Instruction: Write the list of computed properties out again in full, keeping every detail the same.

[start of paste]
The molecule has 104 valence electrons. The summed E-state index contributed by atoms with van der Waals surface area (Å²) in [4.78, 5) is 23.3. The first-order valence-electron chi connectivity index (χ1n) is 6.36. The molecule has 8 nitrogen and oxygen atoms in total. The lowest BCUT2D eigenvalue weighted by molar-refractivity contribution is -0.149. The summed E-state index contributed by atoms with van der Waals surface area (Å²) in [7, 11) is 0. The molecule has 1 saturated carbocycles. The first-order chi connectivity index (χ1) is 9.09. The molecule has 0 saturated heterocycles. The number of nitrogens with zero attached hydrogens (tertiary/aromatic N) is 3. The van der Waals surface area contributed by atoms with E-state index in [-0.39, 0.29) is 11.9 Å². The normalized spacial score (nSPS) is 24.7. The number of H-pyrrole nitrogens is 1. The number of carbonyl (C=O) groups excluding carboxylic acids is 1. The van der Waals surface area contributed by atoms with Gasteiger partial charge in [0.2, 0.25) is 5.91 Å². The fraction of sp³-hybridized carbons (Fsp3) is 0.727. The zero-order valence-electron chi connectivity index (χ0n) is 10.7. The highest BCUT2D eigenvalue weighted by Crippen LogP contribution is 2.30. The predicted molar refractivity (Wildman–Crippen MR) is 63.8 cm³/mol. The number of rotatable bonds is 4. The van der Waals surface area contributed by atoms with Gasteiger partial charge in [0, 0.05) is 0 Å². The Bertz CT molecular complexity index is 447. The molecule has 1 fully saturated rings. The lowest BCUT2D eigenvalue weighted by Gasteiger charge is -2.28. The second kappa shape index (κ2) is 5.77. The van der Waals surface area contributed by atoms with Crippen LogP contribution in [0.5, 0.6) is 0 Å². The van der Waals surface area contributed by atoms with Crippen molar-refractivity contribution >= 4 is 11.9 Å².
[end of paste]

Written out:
The molecule has 104 valence electrons. The summed E-state index contributed by atoms with van der Waals surface area (Å²) in [4.78, 5) is 23.3. The first-order valence-electron chi connectivity index (χ1n) is 6.36. The molecule has 8 nitrogen and oxygen atoms in total. The lowest BCUT2D eigenvalue weighted by molar-refractivity contribution is -0.149. The summed E-state index contributed by atoms with van der Waals surface area (Å²) in [7, 11) is 0. The molecule has 1 saturated carbocycles. The first-order chi connectivity index (χ1) is 9.09. The molecule has 0 saturated heterocycles. The number of nitrogens with zero attached hydrogens (tertiary/aromatic N) is 3. The van der Waals surface area contributed by atoms with E-state index in [-0.39, 0.29) is 11.9 Å². The normalized spacial score (nSPS) is 24.7. The number of H-pyrrole nitrogens is 1. The number of carbonyl (C=O) groups excluding carboxylic acids is 1. The van der Waals surface area contributed by atoms with Gasteiger partial charge in [0.2, 0.25) is 5.91 Å². The fraction of sp³-hybridized carbons (Fsp3) is 0.727. The zero-order valence-electron chi connectivity index (χ0n) is 10.7. The highest BCUT2D eigenvalue weighted by Crippen LogP contribution is 2.30. The predicted molar refractivity (Wildman–Crippen MR) is 63.8 cm³/mol. The number of rotatable bonds is 4. The van der Waals surface area contributed by atoms with Gasteiger partial charge in [0, 0.05) is 0 Å². The Bertz CT molecular complexity index is 447. The molecule has 1 fully saturated rings. The lowest BCUT2D eigenvalue weighted by Gasteiger charge is -2.28. The second kappa shape index (κ2) is 5.77. The van der Waals surface area contributed by atoms with Crippen LogP contribution in [0.5, 0.6) is 0 Å². The van der Waals surface area contributed by atoms with Crippen molar-refractivity contribution >= 4 is 11.9 Å².